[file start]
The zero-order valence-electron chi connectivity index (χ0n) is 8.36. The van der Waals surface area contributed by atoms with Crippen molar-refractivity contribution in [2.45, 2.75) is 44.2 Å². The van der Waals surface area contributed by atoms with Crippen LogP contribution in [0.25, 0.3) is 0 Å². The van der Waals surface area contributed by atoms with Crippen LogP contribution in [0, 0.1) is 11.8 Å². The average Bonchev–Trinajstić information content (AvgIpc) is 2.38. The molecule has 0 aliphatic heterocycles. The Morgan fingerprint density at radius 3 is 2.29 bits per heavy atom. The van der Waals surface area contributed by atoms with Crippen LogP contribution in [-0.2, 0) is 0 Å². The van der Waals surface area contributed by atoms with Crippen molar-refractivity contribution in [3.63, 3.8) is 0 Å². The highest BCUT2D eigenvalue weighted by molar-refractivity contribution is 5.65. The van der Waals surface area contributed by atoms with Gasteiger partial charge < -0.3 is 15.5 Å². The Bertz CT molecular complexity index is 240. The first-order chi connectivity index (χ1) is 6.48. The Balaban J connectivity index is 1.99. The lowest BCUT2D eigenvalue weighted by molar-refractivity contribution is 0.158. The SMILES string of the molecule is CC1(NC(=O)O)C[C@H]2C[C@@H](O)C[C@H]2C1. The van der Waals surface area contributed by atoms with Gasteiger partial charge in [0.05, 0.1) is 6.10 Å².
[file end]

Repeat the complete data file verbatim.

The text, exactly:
The zero-order valence-electron chi connectivity index (χ0n) is 8.36. The van der Waals surface area contributed by atoms with Crippen molar-refractivity contribution in [2.45, 2.75) is 44.2 Å². The van der Waals surface area contributed by atoms with Crippen LogP contribution in [0.25, 0.3) is 0 Å². The van der Waals surface area contributed by atoms with Crippen LogP contribution in [0, 0.1) is 11.8 Å². The average Bonchev–Trinajstić information content (AvgIpc) is 2.38. The molecule has 0 aliphatic heterocycles. The Morgan fingerprint density at radius 3 is 2.29 bits per heavy atom. The van der Waals surface area contributed by atoms with Crippen LogP contribution in [-0.2, 0) is 0 Å². The van der Waals surface area contributed by atoms with Crippen molar-refractivity contribution in [3.63, 3.8) is 0 Å². The highest BCUT2D eigenvalue weighted by molar-refractivity contribution is 5.65. The van der Waals surface area contributed by atoms with Gasteiger partial charge < -0.3 is 15.5 Å². The Bertz CT molecular complexity index is 240. The first-order chi connectivity index (χ1) is 6.48. The Balaban J connectivity index is 1.99. The lowest BCUT2D eigenvalue weighted by molar-refractivity contribution is 0.158. The SMILES string of the molecule is CC1(NC(=O)O)C[C@H]2C[C@@H](O)C[C@H]2C1. The van der Waals surface area contributed by atoms with Gasteiger partial charge in [0.05, 0.1) is 6.10 Å².